After blocking an intersection for more than three hours, 22 demonstrators were arrested Wednesday evening at a downtown rally to urge an overhaul of the nation's immigration laws.

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After blocking an intersection for more than three hours, 22 demonstrators were arrested Wednesday evening at a downtown Seattle rally to urge an overhaul of the nation’s immigration laws.

Causing hours of traffic gridlock, the group stood in a circle holding hands at the intersection of Madison Street and Second Avenue, until, one by one, each was willingly carried off and arrested by Seattle police.

Among the protesters were members of groups in the Washington Immigration Reform Coalition, including OneAmerica Executive Director Pramila Jayapal. As they were arrested, they continued to sing choruses of “This Little Light of Mine,” “America the Beautiful” and “This Land is Your Land.”

The coalition rallied and blocked the street in the same spot May 20, but that day nobody managed to cause enough mayhem to get arrested. This time, the protesters seemed determined to stay in the street until police forced them out.

Seattle police spokeswoman Renee Witt said the coalition sent police a clear message: “They want to be arrested, and they’ll stay here all night if they’re not.”

Pramila Jayapal said OneAmerica and the coalition hope for a new immigration law that includes legalization and a path to citizenship for the undocumented, a clearing of the backlog of families waiting to get into the U.S. so that they can be reunited with family members, full labor protection for future immigrant workers, due process in the immigration legal system and a humane enforcement strategy.

“The president needs to do more” to push such legislation forward in Congress, Jayapal said “especially in the wake of what’s happened in Arizona.”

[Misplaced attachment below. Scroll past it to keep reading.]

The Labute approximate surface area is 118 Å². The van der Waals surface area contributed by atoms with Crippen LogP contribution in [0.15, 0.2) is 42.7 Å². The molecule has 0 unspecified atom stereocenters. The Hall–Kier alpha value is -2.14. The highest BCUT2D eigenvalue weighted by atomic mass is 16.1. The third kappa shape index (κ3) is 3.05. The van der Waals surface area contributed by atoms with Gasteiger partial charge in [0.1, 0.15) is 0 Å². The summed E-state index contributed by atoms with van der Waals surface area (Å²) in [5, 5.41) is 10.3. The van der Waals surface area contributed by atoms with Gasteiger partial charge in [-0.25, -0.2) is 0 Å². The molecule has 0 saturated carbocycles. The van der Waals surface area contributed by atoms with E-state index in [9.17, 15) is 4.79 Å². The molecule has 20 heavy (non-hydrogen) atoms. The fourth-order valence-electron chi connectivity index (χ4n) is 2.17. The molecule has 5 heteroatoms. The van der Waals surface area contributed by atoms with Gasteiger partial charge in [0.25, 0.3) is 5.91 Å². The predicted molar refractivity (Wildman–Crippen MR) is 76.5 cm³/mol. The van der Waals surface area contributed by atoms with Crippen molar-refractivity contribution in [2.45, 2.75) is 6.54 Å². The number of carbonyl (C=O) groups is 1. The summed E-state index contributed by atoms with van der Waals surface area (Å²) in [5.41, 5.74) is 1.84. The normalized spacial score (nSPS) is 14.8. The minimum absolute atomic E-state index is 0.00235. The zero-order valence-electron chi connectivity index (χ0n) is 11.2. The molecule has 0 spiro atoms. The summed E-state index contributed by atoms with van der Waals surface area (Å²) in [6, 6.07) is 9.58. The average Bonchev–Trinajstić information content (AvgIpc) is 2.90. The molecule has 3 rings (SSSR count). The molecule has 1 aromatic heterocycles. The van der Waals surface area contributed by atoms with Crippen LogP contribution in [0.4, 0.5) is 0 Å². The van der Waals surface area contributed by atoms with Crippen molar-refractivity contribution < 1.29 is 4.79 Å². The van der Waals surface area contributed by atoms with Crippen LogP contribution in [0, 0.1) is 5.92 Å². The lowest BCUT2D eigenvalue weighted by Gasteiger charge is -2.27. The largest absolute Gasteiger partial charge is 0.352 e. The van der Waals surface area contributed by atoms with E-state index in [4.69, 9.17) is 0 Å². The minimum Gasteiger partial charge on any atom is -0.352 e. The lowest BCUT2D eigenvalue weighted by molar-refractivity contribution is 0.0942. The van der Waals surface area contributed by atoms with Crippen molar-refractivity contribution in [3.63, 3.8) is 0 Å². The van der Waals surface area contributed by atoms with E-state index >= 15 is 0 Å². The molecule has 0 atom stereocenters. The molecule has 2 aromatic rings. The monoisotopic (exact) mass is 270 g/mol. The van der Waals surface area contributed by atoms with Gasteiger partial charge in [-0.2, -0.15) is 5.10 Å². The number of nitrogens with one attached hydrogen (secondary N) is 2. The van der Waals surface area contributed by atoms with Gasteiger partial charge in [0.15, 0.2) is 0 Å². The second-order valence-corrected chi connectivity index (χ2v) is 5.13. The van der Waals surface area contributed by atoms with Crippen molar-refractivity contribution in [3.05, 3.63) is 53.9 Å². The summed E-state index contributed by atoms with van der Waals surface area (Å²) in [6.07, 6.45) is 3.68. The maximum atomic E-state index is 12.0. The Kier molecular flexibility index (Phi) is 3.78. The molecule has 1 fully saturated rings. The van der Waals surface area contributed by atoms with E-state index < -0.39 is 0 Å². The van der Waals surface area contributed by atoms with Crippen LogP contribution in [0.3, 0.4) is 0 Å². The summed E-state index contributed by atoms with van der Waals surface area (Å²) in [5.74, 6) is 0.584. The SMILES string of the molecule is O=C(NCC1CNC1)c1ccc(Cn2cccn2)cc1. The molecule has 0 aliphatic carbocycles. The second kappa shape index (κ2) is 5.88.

The Coalition is pushing ever harder for immigration overhaul following the recent passage of a controversial law in Arizona that allows police to detain anyone suspected of being in the country illegally. Critics call the law racist.

Participants in Wednesday’s demonstration set up camp tents in the intersection, hung laundry on clotheslines and sat in solidarity even as passers-by shouted curse words and angry drivers honked.

Pat Craig, who was riding on a Metro bus down Second Avenue just as the rally moved into the street, was angry the protesters were holding up traffic and got off the bus to see the commotion.

“It’s a good message they’re sending, but they’re going about it the wrong way,” Craig said. “People who support immigration reform might be turned off to it now.”

The demonstrators said their walk into the street got the attention of local residents, and that was their objective.

“The point was to undertake civil disobedience to draw attention to the moral crisis” of the nation’s immigration system, Jayapal said.

OneAmerica spokesman Charlie McAteer said immigration overhaul is not at the forefront of the country’s mind as it should be, in part because of the recent oil spill fouling the Gulf of Mexico. He and the rest of the coalition decided to take advantage of a heavy traffic day downtown — thanks to the Mariners home game — to hammer home the message that the issue ought to get more attention.

Before demonstrators took to the street, a group of about 200 gathered in the plaza in front of the nearby Jackson Federal Building to hear state Rep. Sharon Tomiko Santos, D-South Seattle and other community members speak about the importance of immigration overhaul.

At about 3:30 p.m., the entire group moved into the intersection and began chanting, singing and setting up camp.

Within the hour, police managed to redirect cars and buses to other streets, closing off several blocks to traffic. Police asked everyone to clear the intersection at about 5:30 p.m., and all but the 22 people standing in a circle complied.

Jill Kimball: 206-464-2136 or